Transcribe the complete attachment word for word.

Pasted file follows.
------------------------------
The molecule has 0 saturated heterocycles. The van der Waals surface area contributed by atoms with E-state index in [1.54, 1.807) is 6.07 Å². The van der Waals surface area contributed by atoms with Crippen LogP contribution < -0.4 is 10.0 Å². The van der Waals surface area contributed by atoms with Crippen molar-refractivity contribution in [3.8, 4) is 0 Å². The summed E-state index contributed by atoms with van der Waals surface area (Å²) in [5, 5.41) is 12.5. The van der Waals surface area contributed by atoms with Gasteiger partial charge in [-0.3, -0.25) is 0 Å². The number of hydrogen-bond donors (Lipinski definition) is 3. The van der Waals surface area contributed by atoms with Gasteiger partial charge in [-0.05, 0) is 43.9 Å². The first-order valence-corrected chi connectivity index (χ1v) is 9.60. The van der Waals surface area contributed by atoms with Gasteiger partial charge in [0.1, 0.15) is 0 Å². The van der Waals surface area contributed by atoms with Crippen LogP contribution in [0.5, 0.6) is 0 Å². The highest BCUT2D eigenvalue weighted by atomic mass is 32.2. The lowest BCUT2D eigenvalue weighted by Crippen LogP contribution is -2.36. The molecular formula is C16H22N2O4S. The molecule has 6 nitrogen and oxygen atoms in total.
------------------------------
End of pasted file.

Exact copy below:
The molecule has 0 saturated heterocycles. The van der Waals surface area contributed by atoms with E-state index in [1.54, 1.807) is 6.07 Å². The van der Waals surface area contributed by atoms with Crippen LogP contribution < -0.4 is 10.0 Å². The van der Waals surface area contributed by atoms with Crippen molar-refractivity contribution in [3.8, 4) is 0 Å². The summed E-state index contributed by atoms with van der Waals surface area (Å²) in [5, 5.41) is 12.5. The van der Waals surface area contributed by atoms with Gasteiger partial charge in [-0.3, -0.25) is 0 Å². The number of hydrogen-bond donors (Lipinski definition) is 3. The van der Waals surface area contributed by atoms with Gasteiger partial charge in [-0.05, 0) is 43.9 Å². The first-order valence-corrected chi connectivity index (χ1v) is 9.60. The van der Waals surface area contributed by atoms with Gasteiger partial charge in [0.1, 0.15) is 0 Å². The van der Waals surface area contributed by atoms with Crippen LogP contribution in [0.5, 0.6) is 0 Å². The highest BCUT2D eigenvalue weighted by atomic mass is 32.2. The lowest BCUT2D eigenvalue weighted by Crippen LogP contribution is -2.36. The molecular formula is C16H22N2O4S. The molecule has 6 nitrogen and oxygen atoms in total.